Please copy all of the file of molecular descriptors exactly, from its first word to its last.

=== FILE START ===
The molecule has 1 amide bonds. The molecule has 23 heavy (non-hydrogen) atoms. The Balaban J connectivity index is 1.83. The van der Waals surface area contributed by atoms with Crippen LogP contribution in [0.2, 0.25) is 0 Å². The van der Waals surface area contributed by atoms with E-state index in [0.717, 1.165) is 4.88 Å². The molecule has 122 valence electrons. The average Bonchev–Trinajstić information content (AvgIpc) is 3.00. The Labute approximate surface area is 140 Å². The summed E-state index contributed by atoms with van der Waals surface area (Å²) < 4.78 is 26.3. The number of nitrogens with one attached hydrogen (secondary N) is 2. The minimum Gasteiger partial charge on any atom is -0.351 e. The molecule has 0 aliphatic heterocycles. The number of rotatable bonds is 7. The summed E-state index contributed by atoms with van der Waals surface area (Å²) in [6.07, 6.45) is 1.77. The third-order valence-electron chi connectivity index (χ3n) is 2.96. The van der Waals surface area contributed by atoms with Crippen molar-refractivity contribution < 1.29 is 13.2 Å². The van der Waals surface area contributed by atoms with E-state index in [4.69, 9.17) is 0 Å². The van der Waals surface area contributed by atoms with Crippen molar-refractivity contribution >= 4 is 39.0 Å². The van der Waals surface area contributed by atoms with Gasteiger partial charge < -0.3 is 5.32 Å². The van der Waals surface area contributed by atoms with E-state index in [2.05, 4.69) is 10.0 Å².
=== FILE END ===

The molecule has 1 amide bonds. The molecule has 23 heavy (non-hydrogen) atoms. The Balaban J connectivity index is 1.83. The van der Waals surface area contributed by atoms with Crippen LogP contribution in [0.2, 0.25) is 0 Å². The van der Waals surface area contributed by atoms with E-state index in [0.717, 1.165) is 4.88 Å². The molecule has 122 valence electrons. The average Bonchev–Trinajstić information content (AvgIpc) is 3.00. The Labute approximate surface area is 140 Å². The summed E-state index contributed by atoms with van der Waals surface area (Å²) < 4.78 is 26.3. The number of nitrogens with one attached hydrogen (secondary N) is 2. The minimum Gasteiger partial charge on any atom is -0.351 e. The molecule has 0 aliphatic heterocycles. The number of rotatable bonds is 7. The summed E-state index contributed by atoms with van der Waals surface area (Å²) in [6.07, 6.45) is 1.77. The third-order valence-electron chi connectivity index (χ3n) is 2.96. The van der Waals surface area contributed by atoms with Crippen molar-refractivity contribution < 1.29 is 13.2 Å². The van der Waals surface area contributed by atoms with E-state index in [4.69, 9.17) is 0 Å². The van der Waals surface area contributed by atoms with Crippen molar-refractivity contribution >= 4 is 39.0 Å². The van der Waals surface area contributed by atoms with Gasteiger partial charge < -0.3 is 5.32 Å². The van der Waals surface area contributed by atoms with E-state index in [2.05, 4.69) is 10.0 Å².